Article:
The year 2016 will definitely go down in history for Colombian cinema. After years positioned as a scrappy regional up-and-comer, living in the shadow of Latin American heavyweights like Mexico and Argentina, the floodgates have finally broken and Colombian cinema has come crashing onto the world stage. With his third feature, El abrazo de la serpiente (Embrace of the Serpent), Cesarense director Ciro Guerra earned his country an historic Oscar nomination and the world’s eyes are now trained squarely on el país de los cafeteros.
But the Academy’s recognition didn’t come out of nowhere. At the time of the final announcement, El abrazo had already picked up important accolades at Cannes, while Guerra’s previous film Los viajes del viento (The Wind Journeys) also earned positive recognition at Cannes back in 2009. Not to mention other recent Colombian titles like 2015’s La tierra y la sombra (Land and Shade) or 2010’s Los colores de la montaña (The Colors of the Mountain) that have turned heads at festivals the world over.
El abrazo‘s true story story of a duo of foreign scientists working over fifty years in the Colombian Amazon is noteworthy perhaps most of all because it is told from the perspective of the region’s indigenous people rather than the white adventurers. Superficial comparisons to films like Werner Herzog’s Aguirre, Wrath of God quickly fall apart when one considers how revolutionary such a small gesture can be, and evidently audiences have responded positively to Guerra’s proverbial flipping of the script. In addition, Guerra’s eye for stunning landscapes and masterful work with local non-actors makes for a truly unique film that has rightfully earned its place in Latin American film history.
On the cusp of the Oscar’s February 28th ceremony, we sat down with the 35-year-old director at the Sundance Film Festival to talk about shooting in black-and-white, parables of cultural contact, and of course, getting the big news of his nomination. This is the second installment in our Short Cuts series, which we inaugurated last year with actress Veronica Sixtos of Pocha. Check out the short video above and read below for some juicy outtakes.
Interview conducted by Remezcla Film Editor, Vanessa Erazo.
On Getting the News That His Film Got an Oscar Nomination
When the announcement came it was just a big rush of emotion. It was nice to be with all the crew that made this film together, to just celebrate this moment. But it was crazy, it was a lot of euphoria and jumping around. And generally in Colombia the news was received with a lot of joy.
On Life After an Oscar Nomination
It’s like getting hit by a bus, but in a good way. You’re at a moment in your life, and everything changes, and you’re swept up in a media frenzy. But also many doors opened for the film, for the distribution of the film. A lot of people become immediately interested… We managed to get it back into cinemas in Colombia, and there were a lot of people in Colombia who wanted to see it but didn’t get a chance because the film didn’t play in all the cinemas.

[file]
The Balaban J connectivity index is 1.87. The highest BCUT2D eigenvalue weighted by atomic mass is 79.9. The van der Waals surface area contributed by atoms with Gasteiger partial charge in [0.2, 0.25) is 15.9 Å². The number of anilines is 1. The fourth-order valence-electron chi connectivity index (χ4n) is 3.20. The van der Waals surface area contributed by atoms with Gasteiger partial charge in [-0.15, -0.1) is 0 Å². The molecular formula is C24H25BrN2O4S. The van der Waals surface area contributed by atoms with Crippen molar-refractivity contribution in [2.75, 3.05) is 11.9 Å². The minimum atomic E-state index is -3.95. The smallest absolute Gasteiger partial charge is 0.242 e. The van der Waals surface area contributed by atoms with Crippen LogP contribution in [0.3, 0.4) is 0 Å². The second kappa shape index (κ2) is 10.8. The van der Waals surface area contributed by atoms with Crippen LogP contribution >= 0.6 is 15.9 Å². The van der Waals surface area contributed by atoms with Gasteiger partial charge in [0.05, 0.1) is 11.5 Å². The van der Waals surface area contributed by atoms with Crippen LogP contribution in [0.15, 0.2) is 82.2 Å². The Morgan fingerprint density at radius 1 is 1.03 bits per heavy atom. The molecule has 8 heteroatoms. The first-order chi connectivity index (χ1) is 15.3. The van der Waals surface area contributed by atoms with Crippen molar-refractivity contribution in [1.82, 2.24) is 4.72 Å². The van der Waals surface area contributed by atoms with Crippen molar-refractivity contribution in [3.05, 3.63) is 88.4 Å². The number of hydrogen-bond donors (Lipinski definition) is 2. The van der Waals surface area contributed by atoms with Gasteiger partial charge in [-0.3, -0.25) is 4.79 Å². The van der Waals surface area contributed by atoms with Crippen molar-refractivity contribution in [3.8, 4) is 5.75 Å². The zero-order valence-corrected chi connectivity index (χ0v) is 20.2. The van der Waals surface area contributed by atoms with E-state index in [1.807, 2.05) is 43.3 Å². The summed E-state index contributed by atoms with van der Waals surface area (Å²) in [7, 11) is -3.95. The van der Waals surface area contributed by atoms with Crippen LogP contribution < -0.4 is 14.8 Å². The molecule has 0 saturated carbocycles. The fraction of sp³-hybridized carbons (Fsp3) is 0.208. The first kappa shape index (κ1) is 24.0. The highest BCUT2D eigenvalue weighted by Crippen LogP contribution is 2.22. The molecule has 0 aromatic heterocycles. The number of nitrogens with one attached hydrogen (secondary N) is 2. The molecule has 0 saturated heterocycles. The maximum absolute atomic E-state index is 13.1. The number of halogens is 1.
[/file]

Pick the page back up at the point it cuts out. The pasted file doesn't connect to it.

On the Taking Apart the Concept of Private Property
This concept [of private property], which is so rooted in our culture, is really just a concept. And it can be just as much fantasy or fiction as any other concept. And I wanted the film to portray this, and I realized when I was with the indigenous people that they take what they need from whatever culture. They don’t have this idea of a culture being pure, they don’t have this idea of races being different. A man is just a man, no matter what his skin color is. And the knowledge of this man is just as valid as any other knowledge. They are way more open to foreign language than we are. If they see something they can use, they use it.
On Portraying What Happens When European and Indigenous Cultures Meet
That’s the essence of the conflict of the film: is it impossible for these cultures to come together, or is it possible for these cultures to dialogue? What happens when these cultures speak to each other on equal terms, and what happens when one culture tries to impose itself on the other?
On Why Using Non-Actors for the Indigenous Roles Was the Right Choice
These people may not have training in theater or experience in something like cinema or television or whatever, but they have the ability to listen, and they have the ability to listen for real. And it’s very difficult to find an actor that can listen for real. So they’re halfway there, so once we explained it to them they were very clear on what the scene was about.
On the Lessons Audiences Can Teach Filmmakers
You learn a lot from audiences. You learn when they receive a film, what speaks to them and what doesn’t. That’s what I like about cinema, you’re learning all throughout the process, even when the film is already finished.